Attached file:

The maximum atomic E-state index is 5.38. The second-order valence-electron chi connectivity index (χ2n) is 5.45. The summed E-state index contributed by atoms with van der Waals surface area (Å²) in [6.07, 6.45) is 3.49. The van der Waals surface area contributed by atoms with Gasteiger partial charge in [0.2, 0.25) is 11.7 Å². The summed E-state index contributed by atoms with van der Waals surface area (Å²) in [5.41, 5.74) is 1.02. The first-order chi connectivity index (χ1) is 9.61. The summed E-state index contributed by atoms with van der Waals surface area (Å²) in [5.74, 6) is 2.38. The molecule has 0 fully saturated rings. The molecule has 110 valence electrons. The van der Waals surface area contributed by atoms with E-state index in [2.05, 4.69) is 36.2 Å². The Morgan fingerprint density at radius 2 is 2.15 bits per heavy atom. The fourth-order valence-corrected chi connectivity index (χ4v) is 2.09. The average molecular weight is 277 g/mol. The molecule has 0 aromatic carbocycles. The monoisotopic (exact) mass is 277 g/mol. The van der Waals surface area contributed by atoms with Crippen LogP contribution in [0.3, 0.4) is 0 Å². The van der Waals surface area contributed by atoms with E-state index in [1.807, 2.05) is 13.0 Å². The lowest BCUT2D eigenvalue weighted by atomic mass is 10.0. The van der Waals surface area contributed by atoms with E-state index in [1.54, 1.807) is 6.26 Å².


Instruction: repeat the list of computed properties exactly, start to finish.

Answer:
The maximum atomic E-state index is 5.38. The second-order valence-electron chi connectivity index (χ2n) is 5.45. The summed E-state index contributed by atoms with van der Waals surface area (Å²) in [6.07, 6.45) is 3.49. The van der Waals surface area contributed by atoms with Gasteiger partial charge in [0.2, 0.25) is 11.7 Å². The summed E-state index contributed by atoms with van der Waals surface area (Å²) in [5.41, 5.74) is 1.02. The first-order chi connectivity index (χ1) is 9.61. The summed E-state index contributed by atoms with van der Waals surface area (Å²) in [5.74, 6) is 2.38. The molecule has 0 fully saturated rings. The molecule has 110 valence electrons. The van der Waals surface area contributed by atoms with E-state index in [2.05, 4.69) is 36.2 Å². The Morgan fingerprint density at radius 2 is 2.15 bits per heavy atom. The fourth-order valence-corrected chi connectivity index (χ4v) is 2.09. The average molecular weight is 277 g/mol. The molecule has 0 aromatic carbocycles. The monoisotopic (exact) mass is 277 g/mol. The van der Waals surface area contributed by atoms with Crippen LogP contribution in [0.3, 0.4) is 0 Å². The van der Waals surface area contributed by atoms with E-state index in [1.807, 2.05) is 13.0 Å². The lowest BCUT2D eigenvalue weighted by atomic mass is 10.0. The van der Waals surface area contributed by atoms with E-state index in [1.54, 1.807) is 6.26 Å².